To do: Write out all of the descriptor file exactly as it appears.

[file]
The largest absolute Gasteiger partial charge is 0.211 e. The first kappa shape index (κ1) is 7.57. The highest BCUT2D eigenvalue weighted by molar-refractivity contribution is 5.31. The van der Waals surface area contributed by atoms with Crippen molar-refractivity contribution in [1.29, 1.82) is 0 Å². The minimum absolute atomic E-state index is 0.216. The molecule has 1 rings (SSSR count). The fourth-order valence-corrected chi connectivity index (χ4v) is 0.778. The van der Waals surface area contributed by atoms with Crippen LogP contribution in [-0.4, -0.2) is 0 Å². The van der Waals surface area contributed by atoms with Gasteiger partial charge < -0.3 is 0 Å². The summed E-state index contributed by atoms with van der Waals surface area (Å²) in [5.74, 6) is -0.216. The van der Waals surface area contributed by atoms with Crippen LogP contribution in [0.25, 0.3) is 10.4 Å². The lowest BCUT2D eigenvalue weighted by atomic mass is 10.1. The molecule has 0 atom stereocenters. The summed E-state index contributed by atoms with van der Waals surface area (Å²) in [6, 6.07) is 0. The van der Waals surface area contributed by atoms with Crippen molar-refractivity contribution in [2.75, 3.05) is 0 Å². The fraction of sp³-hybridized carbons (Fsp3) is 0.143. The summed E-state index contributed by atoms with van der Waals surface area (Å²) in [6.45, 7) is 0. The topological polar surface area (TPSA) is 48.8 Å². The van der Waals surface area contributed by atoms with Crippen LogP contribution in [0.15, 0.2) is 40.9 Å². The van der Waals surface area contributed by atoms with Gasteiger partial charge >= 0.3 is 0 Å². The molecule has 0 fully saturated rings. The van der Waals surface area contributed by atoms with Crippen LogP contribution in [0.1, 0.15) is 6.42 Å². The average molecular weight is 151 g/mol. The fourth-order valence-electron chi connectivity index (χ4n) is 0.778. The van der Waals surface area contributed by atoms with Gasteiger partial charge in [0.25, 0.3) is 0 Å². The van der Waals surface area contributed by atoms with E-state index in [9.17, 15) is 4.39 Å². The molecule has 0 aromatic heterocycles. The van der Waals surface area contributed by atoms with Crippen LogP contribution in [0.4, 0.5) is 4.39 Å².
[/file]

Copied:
The largest absolute Gasteiger partial charge is 0.211 e. The first kappa shape index (κ1) is 7.57. The highest BCUT2D eigenvalue weighted by molar-refractivity contribution is 5.31. The van der Waals surface area contributed by atoms with Crippen molar-refractivity contribution in [1.29, 1.82) is 0 Å². The minimum absolute atomic E-state index is 0.216. The molecule has 1 rings (SSSR count). The fourth-order valence-corrected chi connectivity index (χ4v) is 0.778. The van der Waals surface area contributed by atoms with Crippen LogP contribution in [-0.4, -0.2) is 0 Å². The van der Waals surface area contributed by atoms with Gasteiger partial charge < -0.3 is 0 Å². The summed E-state index contributed by atoms with van der Waals surface area (Å²) in [5.74, 6) is -0.216. The van der Waals surface area contributed by atoms with Crippen LogP contribution in [0.25, 0.3) is 10.4 Å². The lowest BCUT2D eigenvalue weighted by atomic mass is 10.1. The molecule has 0 atom stereocenters. The summed E-state index contributed by atoms with van der Waals surface area (Å²) in [6, 6.07) is 0. The van der Waals surface area contributed by atoms with Crippen molar-refractivity contribution in [2.75, 3.05) is 0 Å². The fraction of sp³-hybridized carbons (Fsp3) is 0.143. The summed E-state index contributed by atoms with van der Waals surface area (Å²) in [6.45, 7) is 0. The topological polar surface area (TPSA) is 48.8 Å². The van der Waals surface area contributed by atoms with Crippen LogP contribution in [0.15, 0.2) is 40.9 Å². The van der Waals surface area contributed by atoms with Gasteiger partial charge >= 0.3 is 0 Å². The molecule has 0 fully saturated rings. The van der Waals surface area contributed by atoms with Crippen LogP contribution in [0.1, 0.15) is 6.42 Å². The average molecular weight is 151 g/mol. The fourth-order valence-electron chi connectivity index (χ4n) is 0.778. The van der Waals surface area contributed by atoms with Gasteiger partial charge in [0.25, 0.3) is 0 Å². The van der Waals surface area contributed by atoms with E-state index in [9.17, 15) is 4.39 Å². The molecule has 0 aromatic heterocycles. The van der Waals surface area contributed by atoms with Crippen LogP contribution in [0.4, 0.5) is 4.39 Å².